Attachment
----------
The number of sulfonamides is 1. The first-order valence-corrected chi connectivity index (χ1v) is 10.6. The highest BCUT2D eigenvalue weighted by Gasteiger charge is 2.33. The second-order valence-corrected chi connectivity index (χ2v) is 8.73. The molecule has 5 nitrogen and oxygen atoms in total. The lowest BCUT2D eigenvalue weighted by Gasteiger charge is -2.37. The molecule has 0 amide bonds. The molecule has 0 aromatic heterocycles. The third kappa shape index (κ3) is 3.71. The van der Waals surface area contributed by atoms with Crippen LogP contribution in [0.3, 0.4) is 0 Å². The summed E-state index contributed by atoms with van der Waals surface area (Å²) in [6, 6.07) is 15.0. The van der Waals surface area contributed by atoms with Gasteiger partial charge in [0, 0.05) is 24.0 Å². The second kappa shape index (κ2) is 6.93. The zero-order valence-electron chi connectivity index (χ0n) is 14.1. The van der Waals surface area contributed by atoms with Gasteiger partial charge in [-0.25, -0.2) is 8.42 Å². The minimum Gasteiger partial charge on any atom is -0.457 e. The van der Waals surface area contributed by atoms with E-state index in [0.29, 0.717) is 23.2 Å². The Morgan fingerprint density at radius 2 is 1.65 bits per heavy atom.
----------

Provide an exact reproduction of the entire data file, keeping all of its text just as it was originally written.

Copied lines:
The number of sulfonamides is 1. The first-order valence-corrected chi connectivity index (χ1v) is 10.6. The highest BCUT2D eigenvalue weighted by Gasteiger charge is 2.33. The second-order valence-corrected chi connectivity index (χ2v) is 8.73. The molecule has 5 nitrogen and oxygen atoms in total. The lowest BCUT2D eigenvalue weighted by Gasteiger charge is -2.37. The molecule has 0 amide bonds. The molecule has 0 aromatic heterocycles. The third kappa shape index (κ3) is 3.71. The van der Waals surface area contributed by atoms with Crippen LogP contribution in [0.3, 0.4) is 0 Å². The summed E-state index contributed by atoms with van der Waals surface area (Å²) in [6, 6.07) is 15.0. The van der Waals surface area contributed by atoms with Gasteiger partial charge in [0, 0.05) is 24.0 Å². The second kappa shape index (κ2) is 6.93. The zero-order valence-electron chi connectivity index (χ0n) is 14.1. The van der Waals surface area contributed by atoms with Gasteiger partial charge in [-0.25, -0.2) is 8.42 Å². The minimum Gasteiger partial charge on any atom is -0.457 e. The van der Waals surface area contributed by atoms with E-state index in [0.29, 0.717) is 23.2 Å². The Morgan fingerprint density at radius 2 is 1.65 bits per heavy atom.